No substitute for sanity

Matt Scarano

Last Saturday, Jon Stewart and Stephen Colbert held the first-ever “Rally to Restore Sanity/or Fear” on Washington D.C.’s National Mall. Billed as “a rally for those who have been too busy to go to rallies,” the demonstration attracted hundreds of thousands of Americans from all over the country. Many more viewers tuned in online and on television.

Although unable to attend in person, this columnist went online to watch the rally. Jon Stewart pointed out early on that, “it does not matter what we say or do today. It matters what is reported about what we said and did today.” I hope that I can do it justice.

On the eve of a polarizing Election Day, it was inspiring to watch the dueling comedic pundits promote reasonableness in the news and the country as a whole. Jon Stewart stayed true to what he posited as his “motto” leading up to the event, “Take it down a notch, America,” while Colbert, appearing in character, provided a humorous counterweight to Stewart’s message.

Colbert awarded honorary “Medals of Fear” to news stations who refused to cover the event for fear of appearing politically biased, including ABC, CBS and “especially NPR.” The joke was in fact on these stations, as the rally turned out to be more musical than it was political. The Medal of Fear was accepted, on behalf of the news stations by a 7-year-old girl, who Colbert made a point of saying is far more courageous than NPR. Medals of Fear were also awarded to “Anderson Cooper’s tight, black T-shirt” and Mark Zuckerberg. Public figures and media outlets were depicted as the source of unnecessary angst in America, which needs to be countered by citizens.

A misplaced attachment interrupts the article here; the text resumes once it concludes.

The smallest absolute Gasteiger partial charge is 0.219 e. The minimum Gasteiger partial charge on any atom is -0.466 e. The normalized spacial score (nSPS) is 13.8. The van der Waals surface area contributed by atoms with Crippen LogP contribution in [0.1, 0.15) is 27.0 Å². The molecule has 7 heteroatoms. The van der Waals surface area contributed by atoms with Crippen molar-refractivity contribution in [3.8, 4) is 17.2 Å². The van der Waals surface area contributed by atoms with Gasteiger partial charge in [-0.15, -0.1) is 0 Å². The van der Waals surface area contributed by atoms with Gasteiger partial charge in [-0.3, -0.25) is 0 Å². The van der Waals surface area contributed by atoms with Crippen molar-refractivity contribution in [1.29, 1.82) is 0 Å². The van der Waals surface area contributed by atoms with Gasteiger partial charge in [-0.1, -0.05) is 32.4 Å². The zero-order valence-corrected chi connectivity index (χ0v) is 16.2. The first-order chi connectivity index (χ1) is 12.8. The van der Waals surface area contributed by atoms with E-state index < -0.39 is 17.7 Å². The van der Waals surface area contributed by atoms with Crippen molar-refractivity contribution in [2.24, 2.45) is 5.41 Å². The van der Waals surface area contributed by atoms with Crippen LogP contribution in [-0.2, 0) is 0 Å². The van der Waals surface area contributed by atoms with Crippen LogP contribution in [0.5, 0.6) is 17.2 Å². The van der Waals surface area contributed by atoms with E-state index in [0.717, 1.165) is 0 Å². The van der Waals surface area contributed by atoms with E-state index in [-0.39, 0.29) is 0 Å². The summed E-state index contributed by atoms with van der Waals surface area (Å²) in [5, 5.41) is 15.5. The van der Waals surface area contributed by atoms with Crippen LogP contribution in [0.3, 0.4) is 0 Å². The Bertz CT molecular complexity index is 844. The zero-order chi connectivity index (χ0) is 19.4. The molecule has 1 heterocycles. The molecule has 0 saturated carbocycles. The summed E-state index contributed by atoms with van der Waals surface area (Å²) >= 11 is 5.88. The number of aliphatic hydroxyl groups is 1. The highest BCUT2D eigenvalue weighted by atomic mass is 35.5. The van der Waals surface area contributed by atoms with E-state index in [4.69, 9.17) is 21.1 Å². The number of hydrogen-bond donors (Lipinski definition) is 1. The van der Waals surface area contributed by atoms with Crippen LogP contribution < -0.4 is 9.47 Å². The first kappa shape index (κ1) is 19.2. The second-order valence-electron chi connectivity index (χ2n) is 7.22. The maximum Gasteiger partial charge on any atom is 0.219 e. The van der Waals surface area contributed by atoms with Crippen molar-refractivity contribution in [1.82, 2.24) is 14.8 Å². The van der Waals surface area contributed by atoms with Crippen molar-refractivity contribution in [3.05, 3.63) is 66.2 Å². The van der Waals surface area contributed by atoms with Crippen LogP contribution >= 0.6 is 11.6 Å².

During his keynote address, Jon Stewart reminded the crowd that all tea partiers are not racists, all Muslims are not terrorists and that, “if everything is amplified, nothing can be heard.” America has not had a traditionally radical political atmosphere, and in today’s polarizing world it is important to remember that we are all still working towards the same goals, and that these goals cannot be achieved without compromise.

The pair also reminded their audience to retain sanity in their own daily lives. Jon Stewart awarded “Medals of Reasonableness” to people such as Armando Galarraga, who was robbed of a perfect game last baseball season by a bad call but did not get angry, instead shaking the umpire’s hand and explaining that “nobody is perfect.” These awards demonstrated that regular Americans can promote sanity in simple ways on a day-to-day basis.

This is the message that we can most directly apply to our lives here at Vanderbilt. Whether Arkansas is pounding our Commodores in football, a chemistry test is taking place this Thursday or the tornado siren is whirring, we can all benefit by remembering Jon Stewart’s reasonable words, “we live now in hard times, not end times,” and retaining perspective on our lives and surroundings. Perhaps then we will be a little bit closer to sanity, for, after all, there is no substitute for sanity.

Matt Scarano is a columnist for the Vanderbilt Hustler at Vanderbilt University.